Complainant alleges that Respondent has registered and used the disputed domain names in bad faith: (1) because he has no legitimate interest in registering Complainant’s well-known mark; (2) he registered the names with the intention of selling them to Complainant or a competitor for a price in excess of his out-of-pocket expenses in connection with the names; (3) that he has engaged in a pattern of registering the well-known marks of others and preventing their registration as domain names by trademark holders; and (4) if Respondent were in fact an automobile importer/dealer, and were in fact using the disputed domain names on an active website, then he would be attempting to divert Internet users to his commercial website by creating confusion as to Complainant’s sponsorship of or affiliation with his website.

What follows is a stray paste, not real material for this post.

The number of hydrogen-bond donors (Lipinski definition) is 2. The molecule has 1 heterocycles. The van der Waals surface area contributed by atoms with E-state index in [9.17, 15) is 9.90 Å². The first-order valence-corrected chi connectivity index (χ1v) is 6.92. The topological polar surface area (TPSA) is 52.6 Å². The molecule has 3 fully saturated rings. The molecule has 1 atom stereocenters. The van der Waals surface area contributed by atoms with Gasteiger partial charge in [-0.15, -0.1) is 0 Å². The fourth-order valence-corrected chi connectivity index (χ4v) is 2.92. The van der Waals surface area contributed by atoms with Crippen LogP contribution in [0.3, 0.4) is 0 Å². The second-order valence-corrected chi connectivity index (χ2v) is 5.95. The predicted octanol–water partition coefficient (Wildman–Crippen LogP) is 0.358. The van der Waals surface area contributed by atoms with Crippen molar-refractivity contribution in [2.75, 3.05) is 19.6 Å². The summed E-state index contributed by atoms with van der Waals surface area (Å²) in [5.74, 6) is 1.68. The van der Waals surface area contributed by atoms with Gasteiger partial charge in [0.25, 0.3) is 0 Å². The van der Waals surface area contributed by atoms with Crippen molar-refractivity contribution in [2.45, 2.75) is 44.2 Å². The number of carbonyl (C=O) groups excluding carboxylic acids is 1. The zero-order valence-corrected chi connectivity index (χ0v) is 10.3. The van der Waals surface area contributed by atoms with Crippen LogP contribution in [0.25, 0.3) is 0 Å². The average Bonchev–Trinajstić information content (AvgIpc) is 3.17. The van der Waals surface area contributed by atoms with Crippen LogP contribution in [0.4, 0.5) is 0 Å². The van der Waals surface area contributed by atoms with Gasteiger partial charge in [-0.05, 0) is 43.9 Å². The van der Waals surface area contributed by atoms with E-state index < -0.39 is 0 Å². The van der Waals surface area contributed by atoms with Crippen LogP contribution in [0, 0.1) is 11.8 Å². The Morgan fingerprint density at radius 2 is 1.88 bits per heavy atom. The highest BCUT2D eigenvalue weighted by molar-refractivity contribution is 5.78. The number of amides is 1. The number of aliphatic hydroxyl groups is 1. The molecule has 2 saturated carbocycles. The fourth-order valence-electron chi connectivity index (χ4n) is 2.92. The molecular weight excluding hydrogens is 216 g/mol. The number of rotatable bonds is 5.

Complainant requests the Panel to direct the registrar to transfer the disputed domain names to it.
Respondent states in his own words:
"I reject the fact that I have used Porsche trademark. Porsche trademark is clearly ‘PORSCHE’. I am the registered owner of the domain name PorscheImporter.com and PorscheImporters.com this implies that I can buy Porsche cars, be them second-hand or new whether that be from the authorised main dealer or purchased from a private seller.